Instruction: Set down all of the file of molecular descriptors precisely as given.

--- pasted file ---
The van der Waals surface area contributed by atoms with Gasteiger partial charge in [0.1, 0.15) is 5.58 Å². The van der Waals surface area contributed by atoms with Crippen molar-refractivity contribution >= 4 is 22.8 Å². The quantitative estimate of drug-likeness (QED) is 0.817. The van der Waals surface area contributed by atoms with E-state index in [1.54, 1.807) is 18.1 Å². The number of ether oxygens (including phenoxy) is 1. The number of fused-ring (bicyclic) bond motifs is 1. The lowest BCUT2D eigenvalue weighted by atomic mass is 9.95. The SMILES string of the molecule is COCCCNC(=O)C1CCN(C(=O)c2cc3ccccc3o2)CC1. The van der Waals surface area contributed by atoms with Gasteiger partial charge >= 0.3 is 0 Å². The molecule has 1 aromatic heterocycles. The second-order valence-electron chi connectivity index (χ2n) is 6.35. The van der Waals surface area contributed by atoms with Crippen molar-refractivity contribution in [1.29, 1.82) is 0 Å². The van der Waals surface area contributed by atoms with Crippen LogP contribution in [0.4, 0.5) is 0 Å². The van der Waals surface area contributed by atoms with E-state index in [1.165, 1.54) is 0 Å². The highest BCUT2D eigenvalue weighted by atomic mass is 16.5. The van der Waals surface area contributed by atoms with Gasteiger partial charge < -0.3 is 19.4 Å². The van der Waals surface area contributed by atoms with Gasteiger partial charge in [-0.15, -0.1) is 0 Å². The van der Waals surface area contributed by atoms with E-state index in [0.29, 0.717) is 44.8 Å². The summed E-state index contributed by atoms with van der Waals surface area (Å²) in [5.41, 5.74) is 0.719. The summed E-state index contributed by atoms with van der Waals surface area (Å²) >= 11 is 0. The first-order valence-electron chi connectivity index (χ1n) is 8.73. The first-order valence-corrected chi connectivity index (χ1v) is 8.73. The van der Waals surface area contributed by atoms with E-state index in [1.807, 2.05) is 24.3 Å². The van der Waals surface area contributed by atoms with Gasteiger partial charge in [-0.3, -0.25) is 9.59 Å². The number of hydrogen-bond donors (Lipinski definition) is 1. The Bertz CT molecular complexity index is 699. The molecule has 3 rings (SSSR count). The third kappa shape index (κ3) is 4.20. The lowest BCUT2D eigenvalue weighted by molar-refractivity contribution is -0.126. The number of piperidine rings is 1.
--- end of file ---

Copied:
The van der Waals surface area contributed by atoms with Gasteiger partial charge in [0.1, 0.15) is 5.58 Å². The van der Waals surface area contributed by atoms with Crippen molar-refractivity contribution >= 4 is 22.8 Å². The quantitative estimate of drug-likeness (QED) is 0.817. The van der Waals surface area contributed by atoms with E-state index in [1.54, 1.807) is 18.1 Å². The number of ether oxygens (including phenoxy) is 1. The number of fused-ring (bicyclic) bond motifs is 1. The lowest BCUT2D eigenvalue weighted by atomic mass is 9.95. The SMILES string of the molecule is COCCCNC(=O)C1CCN(C(=O)c2cc3ccccc3o2)CC1. The van der Waals surface area contributed by atoms with Gasteiger partial charge >= 0.3 is 0 Å². The molecule has 1 aromatic heterocycles. The second-order valence-electron chi connectivity index (χ2n) is 6.35. The van der Waals surface area contributed by atoms with Crippen molar-refractivity contribution in [1.29, 1.82) is 0 Å². The van der Waals surface area contributed by atoms with Crippen LogP contribution in [0.4, 0.5) is 0 Å². The van der Waals surface area contributed by atoms with E-state index in [1.165, 1.54) is 0 Å². The highest BCUT2D eigenvalue weighted by atomic mass is 16.5. The van der Waals surface area contributed by atoms with Gasteiger partial charge < -0.3 is 19.4 Å². The van der Waals surface area contributed by atoms with Gasteiger partial charge in [-0.15, -0.1) is 0 Å². The van der Waals surface area contributed by atoms with E-state index in [0.29, 0.717) is 44.8 Å². The summed E-state index contributed by atoms with van der Waals surface area (Å²) in [5.41, 5.74) is 0.719. The summed E-state index contributed by atoms with van der Waals surface area (Å²) >= 11 is 0. The first-order valence-electron chi connectivity index (χ1n) is 8.73. The first-order valence-corrected chi connectivity index (χ1v) is 8.73. The van der Waals surface area contributed by atoms with E-state index in [1.807, 2.05) is 24.3 Å². The van der Waals surface area contributed by atoms with Gasteiger partial charge in [-0.3, -0.25) is 9.59 Å². The number of hydrogen-bond donors (Lipinski definition) is 1. The Bertz CT molecular complexity index is 699. The molecule has 3 rings (SSSR count). The third kappa shape index (κ3) is 4.20. The lowest BCUT2D eigenvalue weighted by molar-refractivity contribution is -0.126. The number of piperidine rings is 1.